Search This Blog

Wednesday, September 11, 2013

Pay-for-Performance - An Opportunity to Improve

Dr. Les Vertesi is the Executive Director of the British Columbia Health Services Purchasing Organization.

For many people, ‘Pay for Performance’ (P4P) implies commission-like payments such as those used in sales, but in Canadian health care it means nothing like that.  BC’s version of ED P4P paid money to hospitals, never to individuals.  Since hospitals were expected to invest all of the money earned and possibly some of their own as well, the money never really acted as a reward but as a way of monitoring success, and supporting the cost of the innovations created by their staff.   In other words, it was a way of acknowledging that change costs money but also that spending would be done more carefully if hospitals and front-line staff were invested in the choices and shared in the risk of success or failure.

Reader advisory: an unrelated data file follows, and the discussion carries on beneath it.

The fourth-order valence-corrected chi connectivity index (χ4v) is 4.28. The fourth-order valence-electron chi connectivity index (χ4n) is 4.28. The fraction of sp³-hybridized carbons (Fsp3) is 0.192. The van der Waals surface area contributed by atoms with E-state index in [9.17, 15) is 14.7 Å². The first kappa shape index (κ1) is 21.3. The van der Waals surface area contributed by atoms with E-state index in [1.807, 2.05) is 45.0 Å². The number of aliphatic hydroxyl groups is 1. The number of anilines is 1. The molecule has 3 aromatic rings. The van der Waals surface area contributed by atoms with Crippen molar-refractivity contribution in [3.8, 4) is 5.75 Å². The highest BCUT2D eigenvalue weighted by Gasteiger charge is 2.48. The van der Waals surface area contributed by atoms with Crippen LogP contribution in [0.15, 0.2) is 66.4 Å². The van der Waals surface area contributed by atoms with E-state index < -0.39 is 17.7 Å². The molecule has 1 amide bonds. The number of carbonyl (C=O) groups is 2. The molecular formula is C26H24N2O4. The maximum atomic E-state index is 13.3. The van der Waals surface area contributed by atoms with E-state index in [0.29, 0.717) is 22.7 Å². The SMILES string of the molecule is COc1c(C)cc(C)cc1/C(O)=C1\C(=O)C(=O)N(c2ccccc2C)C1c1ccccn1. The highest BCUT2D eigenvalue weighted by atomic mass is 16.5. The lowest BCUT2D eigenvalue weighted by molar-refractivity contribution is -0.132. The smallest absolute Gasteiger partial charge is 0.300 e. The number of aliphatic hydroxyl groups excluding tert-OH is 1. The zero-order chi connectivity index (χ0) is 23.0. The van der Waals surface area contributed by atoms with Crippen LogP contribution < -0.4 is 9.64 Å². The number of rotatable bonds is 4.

For government, the assurance that they would not have to pay for measures that were not successful was a major motivating factor.   For front-line staff, it was their ability to be involved in the improvement process and in helping ensure its success.   The real reward, in other words, was never the money (since it was all reinvested) but the opportunity to improve the satisfaction of front-line ED staff by giving them the ability to control their environment and provide better patient access.   In order to maintain this motivation, all the money had to remain under the control of the hospital and its staff rather than the Health Authority.  Experience showed that those hospitals that were able to maintain this principle over time showed the best success.
* Watch the video on Pay-for-Performance, part of the Health Council of Canada's Wait Times series.

No comments:

Post a Comment